Nancy H. Rogers, Professor Emeritus of Law at the Ohio State University Michael E. Moritz College of Law has authored a timely paper entitled, “When Conflicts Polarize Communities: Designing Localized Offices that Intervene Collaboratively,” Ohio State Journal on Dispute Resolution, Forthcoming; Ohio State Public Law Working Paper No. 283. In her publication, Professor Rogers examines how localized public policy mediators, conciliators, peacemakers, and other intervenors may assist in restoring order during times of heightened community conflict such as those that recently occurred in Ferguson, Missouri.
Here is the abstract:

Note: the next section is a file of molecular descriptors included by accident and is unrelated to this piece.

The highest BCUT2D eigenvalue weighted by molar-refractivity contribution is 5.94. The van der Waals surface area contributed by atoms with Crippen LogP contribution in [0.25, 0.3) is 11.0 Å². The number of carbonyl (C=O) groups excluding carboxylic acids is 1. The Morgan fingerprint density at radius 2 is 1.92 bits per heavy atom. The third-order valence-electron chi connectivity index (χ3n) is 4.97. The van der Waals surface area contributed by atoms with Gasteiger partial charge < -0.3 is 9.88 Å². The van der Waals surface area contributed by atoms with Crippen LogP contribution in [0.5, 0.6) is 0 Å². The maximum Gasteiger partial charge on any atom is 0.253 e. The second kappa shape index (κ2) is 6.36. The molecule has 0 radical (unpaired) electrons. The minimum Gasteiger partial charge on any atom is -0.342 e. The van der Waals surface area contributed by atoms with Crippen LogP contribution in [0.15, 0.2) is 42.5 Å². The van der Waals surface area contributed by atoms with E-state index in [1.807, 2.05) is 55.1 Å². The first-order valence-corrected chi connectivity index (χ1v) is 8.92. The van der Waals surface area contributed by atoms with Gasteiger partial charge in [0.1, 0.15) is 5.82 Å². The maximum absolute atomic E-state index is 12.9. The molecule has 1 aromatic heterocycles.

In polarized conflicts, such as that recently experienced by Ferguson, Missouri, experienced state and local intervenors can help a community develop processes to address its problems more effectively and peacefully. Localized offices of intervenors do not replace the need public officials to make decisions about the problems at the heart the conflict or the need for police to keep order. Still, when experienced and organized effectively, state and local intervenors can give immediate and trusted counsel to local officials, help them understand the value of bringing in the U.S. Department of Justice Community Relations Service (CRS) intervenors, augment CRS intervenors, and take on CRS’s role when it cannot be there. In addition, state and local intervenors stay on to re-build relationships, help the community create structures to solve the problem illuminated by the incident, and sow seeds to prevent future issues from polarizing the community. The article suggests three questions for those designing such a state or local office: (1) Will public officials make the decisions about when and how to intervene and will they do so informed by experts who can assess the feasibility of intervening? (2) Will the office offer a hospitable work climate and culture for the intervenors as well as a workable approach to accountability to funders that does not undermine creation of a hospitable climate and culture? (3) Will the office appropriately balance the sometimes conflicting needs to engender trust and engagement in the midst of an emotional and divided community, protect the administering agency’s other roles, and respond to the changing needs for resources?